White House Struggles with a Week of Bad News

  • Playlist
  • Download
  • Embed
    <iframe src="http://www.npr.org/player/embed/6215764/6215765" width="100%" height="290" frameborder="0" scrolling="no" title="NPR embedded audio player">
  • Transcript

President Bush has had a challenging week. He has tried to keep the media focused on national security issues in the run-up to midterm elections. But the week was dominated by news of the Mark Foley scandal, Iraq and the shooting at an Amish schoolhouse in Pennsylvania.


When the White House announced the resignation yesterday of a staff member linked to a prison-bound lobbyist, it topped off a vexing week for Republicans. Every effort by party congressional leaders to talk about issues of their choosing was overwhelmed by news that they'd probably rather have avoided. The scandal involving Republican Congressman Mark Foley of Florida and congressional pages brought tough questions, while the U.S. mission in Iraq had one of its worst weeks yet.

NPR's Don Gonyea has this report.

DON GONYEA: When you're the president of the United States, you're used to being the big story of the week, or at least setting the news agenda. But this week, even the White House seemed barely able to break through. To be sure, the president was out talking about a topic critical to Republican fortunes in the November elections at events like this fundraiser in Scottsdale, Arizona. The theme was competing views of terrorism.

President GEORGE W. BUSH: They view this election - they view the threats we face like law enforcement, and that is, we respond after we're attacked. And it's a fundamental difference. And I will travel this country for the next five weeks making it clear, the difference of opinion.

GONYEA: But such appearances were swamped by other news: the brutal killings at an Amish school in Pennsylvania, and the Mark Foley story, and questions of whether Republican congressional leaders should have restrained him years ago. The president felt compelled to weigh in on these stories. In a photo op at an elementary school named after him in Stockton, California, Mr. Bush spoke of the school shootings.

President BUSH: Our school children should never fear their safety when they enter into a classroom. And of course the superintendent and principal know that.

GONYEA: Then he continued, in the same paragraph, with this on the scandal in Washington.

President BUSH: We also had a reminder of the need for people in positions of responsibility to uphold that responsibility when it comes to children, in the case of Congressman Mark Foley. I was dismayed and shocked to learn about Congressman Foley's unacceptable behavior.

GONYEA: If it was an awkward moment for the president, it was little noted. Very little the president said seemed to get much attention - on terrorism or education reform or on upbeat fiscal news at week's end. Meanwhile, back on Capitol Hill, Republicans already bracing for losses in the midterm elections, saw their leader, Speaker Dennis Hastert, required to explain why he wasn't resigning.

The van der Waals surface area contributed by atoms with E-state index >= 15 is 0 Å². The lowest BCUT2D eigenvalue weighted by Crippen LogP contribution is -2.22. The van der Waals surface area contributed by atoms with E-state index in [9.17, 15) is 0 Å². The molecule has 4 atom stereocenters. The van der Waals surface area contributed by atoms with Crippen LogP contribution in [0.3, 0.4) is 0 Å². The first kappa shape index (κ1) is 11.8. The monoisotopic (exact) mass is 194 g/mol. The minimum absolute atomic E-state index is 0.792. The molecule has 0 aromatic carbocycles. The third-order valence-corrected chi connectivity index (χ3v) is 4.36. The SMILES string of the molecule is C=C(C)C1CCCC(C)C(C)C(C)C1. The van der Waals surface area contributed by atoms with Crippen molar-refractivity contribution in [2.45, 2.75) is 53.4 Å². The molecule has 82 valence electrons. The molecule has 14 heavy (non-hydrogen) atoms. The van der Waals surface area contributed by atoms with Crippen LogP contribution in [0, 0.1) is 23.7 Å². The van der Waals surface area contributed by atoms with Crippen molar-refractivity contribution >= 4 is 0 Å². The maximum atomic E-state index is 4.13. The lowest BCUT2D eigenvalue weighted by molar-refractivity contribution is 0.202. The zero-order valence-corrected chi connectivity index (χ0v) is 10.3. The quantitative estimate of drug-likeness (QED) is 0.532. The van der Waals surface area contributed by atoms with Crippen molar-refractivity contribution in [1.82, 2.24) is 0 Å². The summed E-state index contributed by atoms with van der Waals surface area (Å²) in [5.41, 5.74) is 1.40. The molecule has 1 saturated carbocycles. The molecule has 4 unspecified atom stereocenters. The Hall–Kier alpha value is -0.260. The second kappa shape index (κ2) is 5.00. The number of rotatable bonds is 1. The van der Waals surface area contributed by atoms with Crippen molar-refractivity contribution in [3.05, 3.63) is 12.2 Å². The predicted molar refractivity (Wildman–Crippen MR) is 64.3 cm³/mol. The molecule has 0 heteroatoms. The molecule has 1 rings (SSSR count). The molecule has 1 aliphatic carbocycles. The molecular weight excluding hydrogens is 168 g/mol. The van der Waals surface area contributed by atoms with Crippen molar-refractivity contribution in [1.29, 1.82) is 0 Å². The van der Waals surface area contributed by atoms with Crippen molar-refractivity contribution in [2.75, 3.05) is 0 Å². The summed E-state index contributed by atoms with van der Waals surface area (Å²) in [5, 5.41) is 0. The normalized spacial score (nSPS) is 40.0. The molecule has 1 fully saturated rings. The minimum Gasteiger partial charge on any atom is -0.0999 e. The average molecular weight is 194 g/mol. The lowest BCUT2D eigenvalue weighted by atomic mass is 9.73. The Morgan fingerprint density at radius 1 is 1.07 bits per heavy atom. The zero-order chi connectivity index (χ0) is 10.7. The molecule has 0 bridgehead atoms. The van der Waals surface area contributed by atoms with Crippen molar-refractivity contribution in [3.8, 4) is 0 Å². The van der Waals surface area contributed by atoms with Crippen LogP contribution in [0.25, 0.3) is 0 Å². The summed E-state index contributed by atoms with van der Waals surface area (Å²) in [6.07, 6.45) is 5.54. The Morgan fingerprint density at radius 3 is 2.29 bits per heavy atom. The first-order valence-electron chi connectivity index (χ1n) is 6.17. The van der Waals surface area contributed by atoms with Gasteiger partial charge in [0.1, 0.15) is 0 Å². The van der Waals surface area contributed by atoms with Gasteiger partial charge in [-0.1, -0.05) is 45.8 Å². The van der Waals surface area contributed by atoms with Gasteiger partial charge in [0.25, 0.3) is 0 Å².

Representative DENNIS HASTERT (Republican, Illinois): You know, when you talk about the page issue and what's happened in the Congress, I'm deeply sorry that this has happened. And the bottom line is that we're taking responsibility, because ultimately, as someone has said in Washington before, the buck stops here.

GONYEA: If there was a silver lining in all this for the White House, it was that Americans were distracted from what has been a deadly week in Iraq for U.S. forces. At week's end, Senator John Warner, Chairman of the Armed Services Committee, a Republican, had this stark assessment of how the mission is going.

Senator JOHN WARNER (Republican, Virginia): It seems to me that the situation is simply drifting, sidewise.

GONYEA: Finally yesterday, as the president was pointing to a good unemployment report and a lower federal budget deficit, one of his top assistants unexpectedly resigned - Susan Ralston, who came to the White House to work for top strategist Karl Rove in 2001. Ralston was cited in a congressional report last week for frequent contacts with lobbyist Jack Abramoff, her former employer, who has been convicted of fraud and influence peddling. The White House said Ralston didn't want to be a distraction during an election season.

Don Gonyea, NPR News, Washington.

Copyright © 2006 NPR. All rights reserved. Visit our website terms of use and permissions pages at www.npr.org for further information.

NPR transcripts are created on a rush deadline by a contractor for NPR, and accuracy and availability may vary. This text may not be in its final form and may be updated or revised in the future. Please be aware that the authoritative record of NPR’s programming is the audio.



Please keep your community civil. All comments must follow the NPR.org Community rules and terms of use, and will be moderated prior to posting. NPR reserves the right to use the comments we receive, in whole or in part, and to use the commenter's name and location, in any medium. See also the Terms of Use, Privacy Policy and Community FAQ.

NPR thanks our sponsors

Become an NPR sponsor

Support comes from